Adèle. Adèle. Flaming Adèle.
When the Dover ferry docked at Ostend, she wasn't flaming there. Not on the quayside, not by the customs exit, the purple stamp still wet on my passport. Not even by the harbour pedestrian entrance. And she'd promised. A week earlier, in a Kentish orchard, as midnight struck, cloaking the undertaking in a solemn witching-hour intensity. In both languages, to make sure.
I promise. Kiss, kiss.
Ich verspreche es Dir. Küsschen, Küsschen.
Capital K for the second kiss, because German nouns start with capital letters. This grammatical convention may have over-dignified the kiss, which as I remember wasn't much more than a peck. But then by this time, after about an hour and a half of saying goodbye for now, until next week in Ostend, her back was tiring: she was considerably taller than I was. Always a mistake for short Brits to become involved with tall German girls. And in my case to encloud them still further by putting them on a pedestal.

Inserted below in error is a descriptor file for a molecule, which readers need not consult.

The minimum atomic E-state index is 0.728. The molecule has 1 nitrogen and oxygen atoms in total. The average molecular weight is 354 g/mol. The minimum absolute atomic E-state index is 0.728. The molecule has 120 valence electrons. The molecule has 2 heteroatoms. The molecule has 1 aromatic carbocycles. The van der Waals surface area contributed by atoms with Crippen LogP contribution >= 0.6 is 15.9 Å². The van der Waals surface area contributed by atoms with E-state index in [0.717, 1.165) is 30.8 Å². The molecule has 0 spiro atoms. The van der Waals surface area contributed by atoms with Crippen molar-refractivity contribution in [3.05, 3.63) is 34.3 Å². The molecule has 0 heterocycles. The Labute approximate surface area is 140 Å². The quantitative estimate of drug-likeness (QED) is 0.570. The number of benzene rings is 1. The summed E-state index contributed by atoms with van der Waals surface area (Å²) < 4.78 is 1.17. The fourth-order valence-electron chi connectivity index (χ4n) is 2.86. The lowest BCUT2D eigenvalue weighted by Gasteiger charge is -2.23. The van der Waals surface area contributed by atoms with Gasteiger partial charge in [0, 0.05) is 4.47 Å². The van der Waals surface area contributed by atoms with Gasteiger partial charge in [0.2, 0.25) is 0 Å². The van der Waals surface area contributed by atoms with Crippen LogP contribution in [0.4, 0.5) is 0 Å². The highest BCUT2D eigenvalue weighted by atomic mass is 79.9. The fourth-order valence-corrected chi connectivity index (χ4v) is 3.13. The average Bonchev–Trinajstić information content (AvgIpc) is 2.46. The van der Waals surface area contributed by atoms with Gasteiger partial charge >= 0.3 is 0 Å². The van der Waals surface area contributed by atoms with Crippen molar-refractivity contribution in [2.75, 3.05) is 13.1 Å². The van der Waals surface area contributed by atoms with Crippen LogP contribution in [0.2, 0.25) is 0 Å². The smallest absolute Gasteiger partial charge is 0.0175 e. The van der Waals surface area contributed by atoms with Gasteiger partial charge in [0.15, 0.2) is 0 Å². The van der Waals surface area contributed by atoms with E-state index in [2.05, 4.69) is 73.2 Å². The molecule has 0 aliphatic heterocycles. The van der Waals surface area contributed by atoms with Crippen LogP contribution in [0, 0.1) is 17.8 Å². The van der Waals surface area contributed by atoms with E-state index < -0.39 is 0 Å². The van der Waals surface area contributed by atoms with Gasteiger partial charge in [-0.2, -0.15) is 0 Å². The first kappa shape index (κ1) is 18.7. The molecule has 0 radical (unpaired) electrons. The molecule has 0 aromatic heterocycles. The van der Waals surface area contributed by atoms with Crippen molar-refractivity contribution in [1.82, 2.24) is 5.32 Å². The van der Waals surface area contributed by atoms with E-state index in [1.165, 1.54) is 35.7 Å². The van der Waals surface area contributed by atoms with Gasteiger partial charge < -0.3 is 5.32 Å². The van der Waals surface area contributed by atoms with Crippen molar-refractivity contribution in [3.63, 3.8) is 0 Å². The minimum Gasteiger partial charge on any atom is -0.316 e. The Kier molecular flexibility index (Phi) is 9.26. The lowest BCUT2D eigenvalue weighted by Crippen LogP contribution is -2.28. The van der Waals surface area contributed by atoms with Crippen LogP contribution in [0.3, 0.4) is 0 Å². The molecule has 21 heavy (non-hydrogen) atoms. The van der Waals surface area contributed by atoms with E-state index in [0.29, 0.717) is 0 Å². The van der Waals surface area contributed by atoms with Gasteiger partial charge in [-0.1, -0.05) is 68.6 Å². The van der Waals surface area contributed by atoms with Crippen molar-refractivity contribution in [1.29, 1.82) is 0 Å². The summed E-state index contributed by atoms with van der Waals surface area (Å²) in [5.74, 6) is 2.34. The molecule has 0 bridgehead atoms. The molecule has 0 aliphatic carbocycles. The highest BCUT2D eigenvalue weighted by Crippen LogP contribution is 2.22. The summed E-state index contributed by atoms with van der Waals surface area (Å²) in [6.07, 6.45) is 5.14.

Whatever I may have said under my breath, however deep the stab of acerb disappointment and suspicion of betrayal, however needle-sharp the foxcub's teeth beneath one's Spartan tunic, face had to be preserved. George, my travelling companion, must not know how crushing the blow was. The current Classical Sixth-form expressions of shock, distaste and surprise formed on my lips, Olympian in their rarefied coarseness, expletives fit to bandy with Demosthenes at the Eleusinian Mysteries or with Cicero at the Saturnalia:
Well, buggeration. Clutch my cluster. Pee on me. Sod me rigid.
She wasn't there. Flaming Adèle. And there was no means of getting in touch.